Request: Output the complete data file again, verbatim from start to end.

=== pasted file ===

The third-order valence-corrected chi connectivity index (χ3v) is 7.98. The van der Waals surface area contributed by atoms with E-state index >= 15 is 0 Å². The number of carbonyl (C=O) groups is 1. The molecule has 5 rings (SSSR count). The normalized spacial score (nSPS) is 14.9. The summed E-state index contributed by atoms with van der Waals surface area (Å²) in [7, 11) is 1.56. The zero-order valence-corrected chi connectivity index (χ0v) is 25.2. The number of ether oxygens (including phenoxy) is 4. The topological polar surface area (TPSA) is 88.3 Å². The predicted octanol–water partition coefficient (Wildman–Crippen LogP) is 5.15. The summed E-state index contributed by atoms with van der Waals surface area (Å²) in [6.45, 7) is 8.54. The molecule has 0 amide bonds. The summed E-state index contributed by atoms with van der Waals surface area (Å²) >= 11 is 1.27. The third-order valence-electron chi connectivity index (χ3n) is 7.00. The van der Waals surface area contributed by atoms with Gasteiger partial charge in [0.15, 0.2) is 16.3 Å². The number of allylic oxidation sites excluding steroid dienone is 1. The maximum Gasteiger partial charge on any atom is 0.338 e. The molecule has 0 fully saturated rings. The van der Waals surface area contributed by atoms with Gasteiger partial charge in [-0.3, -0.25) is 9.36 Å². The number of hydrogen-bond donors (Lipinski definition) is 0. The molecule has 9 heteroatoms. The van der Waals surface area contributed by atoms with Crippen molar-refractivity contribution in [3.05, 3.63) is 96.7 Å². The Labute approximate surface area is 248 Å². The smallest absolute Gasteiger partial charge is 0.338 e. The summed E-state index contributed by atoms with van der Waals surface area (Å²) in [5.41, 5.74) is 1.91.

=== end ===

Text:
The third-order valence-corrected chi connectivity index (χ3v) is 7.98. The van der Waals surface area contributed by atoms with E-state index >= 15 is 0 Å². The number of carbonyl (C=O) groups is 1. The molecule has 5 rings (SSSR count). The normalized spacial score (nSPS) is 14.9. The summed E-state index contributed by atoms with van der Waals surface area (Å²) in [7, 11) is 1.56. The zero-order valence-corrected chi connectivity index (χ0v) is 25.2. The number of ether oxygens (including phenoxy) is 4. The topological polar surface area (TPSA) is 88.3 Å². The predicted octanol–water partition coefficient (Wildman–Crippen LogP) is 5.15. The summed E-state index contributed by atoms with van der Waals surface area (Å²) in [6.45, 7) is 8.54. The molecule has 0 amide bonds. The summed E-state index contributed by atoms with van der Waals surface area (Å²) >= 11 is 1.27. The third-order valence-electron chi connectivity index (χ3n) is 7.00. The van der Waals surface area contributed by atoms with Gasteiger partial charge in [0.15, 0.2) is 16.3 Å². The number of allylic oxidation sites excluding steroid dienone is 1. The maximum Gasteiger partial charge on any atom is 0.338 e. The molecule has 0 fully saturated rings. The van der Waals surface area contributed by atoms with Gasteiger partial charge in [-0.3, -0.25) is 9.36 Å². The number of hydrogen-bond donors (Lipinski definition) is 0. The molecule has 9 heteroatoms. The van der Waals surface area contributed by atoms with Crippen molar-refractivity contribution in [3.05, 3.63) is 96.7 Å². The Labute approximate surface area is 248 Å². The smallest absolute Gasteiger partial charge is 0.338 e. The summed E-state index contributed by atoms with van der Waals surface area (Å²) in [5.41, 5.74) is 1.91.